I once read a study which claimed that Milwaukee was the safest place to live (when only considering natural disasters).
Otherwise, it’s a bit fucked here and we’ve managed to altar the mortality statistics with other human-made variables (structural racism, systemic poverty, corruption, crime etc.).
But Milwaukee’s citizens don’t usually see hurricanes or mudslides or tornadoes or stifling heat due to our proximity to Lake Michigan.
Side note: Lake Michigan is my favorite body of water.
It’s big enough to house giant ships at its depths
and fierce enough to host large, crashing waves
and significant enough
to produce a “lake effect” which keeps Milwaukee’s natural climate pretty hospitable.
This is why last Tuesday’s wind storm shook the city to its core.
Our WiFi is still out four days later so I’m writing this post on my phone.
Since we get our WiFi through Spectrum, which is known to be The Absolute Worst during normal times, we may never again have internet.
Case in point, last night the Spectrum website was down.
In any case, the storm really hit our neighborhood.
My husband and I were looking out the windows of our second floor apartment and, all of a sudden, our building seemed to shake and the trees outside started to bend all the way over and shake violently in a way that seemed to defy physics.
We could see the wind as it was suddenly carrying all kinds of things in its clutches… trash, cats, branches and other objects were flying by our second floor window.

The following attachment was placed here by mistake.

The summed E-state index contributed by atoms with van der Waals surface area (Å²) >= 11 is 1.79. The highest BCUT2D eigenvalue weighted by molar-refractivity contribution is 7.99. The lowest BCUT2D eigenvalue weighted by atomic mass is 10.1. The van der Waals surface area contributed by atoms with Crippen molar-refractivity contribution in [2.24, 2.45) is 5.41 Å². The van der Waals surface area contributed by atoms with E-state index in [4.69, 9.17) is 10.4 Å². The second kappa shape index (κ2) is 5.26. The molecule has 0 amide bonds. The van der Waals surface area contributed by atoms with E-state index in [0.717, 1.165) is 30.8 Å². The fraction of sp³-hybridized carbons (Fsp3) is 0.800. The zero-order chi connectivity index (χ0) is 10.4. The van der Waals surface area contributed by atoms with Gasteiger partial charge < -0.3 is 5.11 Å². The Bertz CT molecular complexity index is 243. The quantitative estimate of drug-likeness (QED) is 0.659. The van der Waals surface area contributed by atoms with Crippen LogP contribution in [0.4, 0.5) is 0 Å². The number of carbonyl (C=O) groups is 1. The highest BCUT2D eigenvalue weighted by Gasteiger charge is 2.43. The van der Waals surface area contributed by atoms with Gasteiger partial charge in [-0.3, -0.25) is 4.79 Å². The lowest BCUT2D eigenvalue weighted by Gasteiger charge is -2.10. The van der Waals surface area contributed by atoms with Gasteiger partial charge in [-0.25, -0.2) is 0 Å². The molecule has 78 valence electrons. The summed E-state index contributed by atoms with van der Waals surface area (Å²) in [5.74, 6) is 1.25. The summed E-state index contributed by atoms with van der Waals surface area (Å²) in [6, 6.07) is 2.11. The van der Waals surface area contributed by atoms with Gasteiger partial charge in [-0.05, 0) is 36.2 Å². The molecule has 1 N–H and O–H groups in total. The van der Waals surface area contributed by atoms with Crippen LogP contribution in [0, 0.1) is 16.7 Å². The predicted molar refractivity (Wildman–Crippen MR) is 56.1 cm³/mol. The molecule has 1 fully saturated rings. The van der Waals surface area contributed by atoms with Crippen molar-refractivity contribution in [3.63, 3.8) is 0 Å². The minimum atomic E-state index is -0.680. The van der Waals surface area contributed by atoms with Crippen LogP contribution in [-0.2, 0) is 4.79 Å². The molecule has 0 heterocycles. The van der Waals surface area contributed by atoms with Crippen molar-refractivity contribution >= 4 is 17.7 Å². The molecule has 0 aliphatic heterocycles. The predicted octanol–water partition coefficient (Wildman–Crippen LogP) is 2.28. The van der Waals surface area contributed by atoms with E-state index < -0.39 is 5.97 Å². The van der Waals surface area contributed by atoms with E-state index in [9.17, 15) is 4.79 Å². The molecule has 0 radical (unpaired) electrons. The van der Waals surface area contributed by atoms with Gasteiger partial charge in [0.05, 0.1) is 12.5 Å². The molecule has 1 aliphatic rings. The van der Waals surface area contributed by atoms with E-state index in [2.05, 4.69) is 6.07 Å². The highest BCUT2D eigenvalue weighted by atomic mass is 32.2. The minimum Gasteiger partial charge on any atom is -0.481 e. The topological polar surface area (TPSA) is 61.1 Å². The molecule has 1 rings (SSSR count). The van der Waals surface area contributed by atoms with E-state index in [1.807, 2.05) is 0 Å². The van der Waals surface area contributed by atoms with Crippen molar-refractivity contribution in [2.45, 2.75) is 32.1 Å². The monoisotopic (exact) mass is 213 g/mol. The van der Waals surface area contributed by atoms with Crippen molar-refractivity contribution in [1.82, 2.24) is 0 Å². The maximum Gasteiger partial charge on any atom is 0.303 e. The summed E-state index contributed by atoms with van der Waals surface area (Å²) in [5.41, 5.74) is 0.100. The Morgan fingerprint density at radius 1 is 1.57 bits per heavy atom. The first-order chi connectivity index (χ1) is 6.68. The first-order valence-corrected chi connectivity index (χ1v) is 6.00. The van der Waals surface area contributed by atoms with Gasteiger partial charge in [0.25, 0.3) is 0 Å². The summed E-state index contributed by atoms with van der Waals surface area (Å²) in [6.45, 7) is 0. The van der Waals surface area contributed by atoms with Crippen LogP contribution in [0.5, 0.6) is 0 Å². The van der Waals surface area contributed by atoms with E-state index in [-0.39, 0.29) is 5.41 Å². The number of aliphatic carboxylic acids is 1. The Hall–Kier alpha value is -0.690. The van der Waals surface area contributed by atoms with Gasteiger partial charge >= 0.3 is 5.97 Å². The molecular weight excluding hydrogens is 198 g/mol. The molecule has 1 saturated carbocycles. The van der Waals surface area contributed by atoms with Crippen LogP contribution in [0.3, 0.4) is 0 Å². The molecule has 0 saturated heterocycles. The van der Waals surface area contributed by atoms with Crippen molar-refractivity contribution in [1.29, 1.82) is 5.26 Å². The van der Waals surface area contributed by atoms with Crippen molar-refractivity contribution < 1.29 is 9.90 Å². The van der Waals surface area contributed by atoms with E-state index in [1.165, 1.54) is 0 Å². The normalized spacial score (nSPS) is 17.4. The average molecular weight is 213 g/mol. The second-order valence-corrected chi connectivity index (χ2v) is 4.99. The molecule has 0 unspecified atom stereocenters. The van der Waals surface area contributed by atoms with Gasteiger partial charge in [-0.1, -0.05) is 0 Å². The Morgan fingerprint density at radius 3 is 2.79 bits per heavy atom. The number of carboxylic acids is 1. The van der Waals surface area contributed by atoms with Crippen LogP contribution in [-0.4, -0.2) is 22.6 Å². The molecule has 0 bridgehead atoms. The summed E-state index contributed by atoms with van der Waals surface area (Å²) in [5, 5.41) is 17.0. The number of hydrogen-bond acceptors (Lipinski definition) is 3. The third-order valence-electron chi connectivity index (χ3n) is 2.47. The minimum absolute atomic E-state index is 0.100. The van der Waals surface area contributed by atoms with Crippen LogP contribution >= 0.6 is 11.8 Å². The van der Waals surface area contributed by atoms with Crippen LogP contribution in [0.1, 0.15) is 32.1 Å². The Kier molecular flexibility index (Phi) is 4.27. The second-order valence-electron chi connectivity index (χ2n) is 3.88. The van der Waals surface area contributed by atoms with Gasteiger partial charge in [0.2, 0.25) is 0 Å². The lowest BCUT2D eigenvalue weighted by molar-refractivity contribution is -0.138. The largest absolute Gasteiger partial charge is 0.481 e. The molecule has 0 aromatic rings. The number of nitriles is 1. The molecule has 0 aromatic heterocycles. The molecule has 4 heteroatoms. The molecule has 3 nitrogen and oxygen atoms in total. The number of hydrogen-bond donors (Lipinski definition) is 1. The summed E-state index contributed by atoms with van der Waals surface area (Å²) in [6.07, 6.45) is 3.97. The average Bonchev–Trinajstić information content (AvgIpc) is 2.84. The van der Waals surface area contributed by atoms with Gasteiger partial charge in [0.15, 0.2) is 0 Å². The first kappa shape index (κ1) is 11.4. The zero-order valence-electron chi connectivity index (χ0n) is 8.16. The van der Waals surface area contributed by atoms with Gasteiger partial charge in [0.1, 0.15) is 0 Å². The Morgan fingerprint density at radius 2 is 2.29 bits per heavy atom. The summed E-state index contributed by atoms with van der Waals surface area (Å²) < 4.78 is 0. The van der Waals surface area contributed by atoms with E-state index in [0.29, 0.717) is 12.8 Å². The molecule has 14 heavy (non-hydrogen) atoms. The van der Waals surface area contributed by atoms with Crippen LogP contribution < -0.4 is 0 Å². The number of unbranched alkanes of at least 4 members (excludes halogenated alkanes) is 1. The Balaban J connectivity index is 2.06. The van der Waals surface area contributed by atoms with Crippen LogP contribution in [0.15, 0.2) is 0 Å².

And it came upon us all at once. David was on the phone with his parents when it suddenly struck and it caused him to cry out “Oh shit!” just before his call was dropped.
So his parents worried for a bit until he was again able to call them back.
The storm didn’t last long but it left a pretty intense mark. Giant, mature trees were pulled out of the ground. Their gigantic branches snapped off and fell on parked cars.
It hit our neighborhood so badly the police even showed up for a change.
They put up orange Road Closed barriers and secured emergency tape.
Our street looked like a war zone.
Nothing new but a different kind of war zone.
The police car was later replaced with an ambulance but we never saw anyone loaded into it.
The next day we drove to work via a different route as, while our car was spared, the trees were still blocking the streets surrounding our building.
Other areas of the city and the surrounding area were also hit and featured on the local news.
The news also showed city street crews out there, clearing the streets of trees and debris.
But the city only sent a police cruiser, an ambulance, emergency tape and some orange barriers our way… and nothing else.
For three days nothing changed until last night when some neighborhood folk decided to clear our street themselves using chain saws and… someone plowed through one of the orange road barriers.
Ta-da! The street is again open!
It reminded me of winter storms and how no plows came to our neighborhood.
In any case, we are grateful to be alive. Not everyone was as lucky. Moreover, tens of thousands of people lost power which still hasn’t been restored due to the massive number of people affected. The heat has been stifling lately so I couldn’t help but worry for the older people who would not have AC or be able to run fans.
A reminder that life can be changed in an instant.
With COVID making its “comeback” and all of the natural disasters hitting the world right now, it’s important to prioritize what matters and cherish each day we have it.
Because tomorrow is never certain.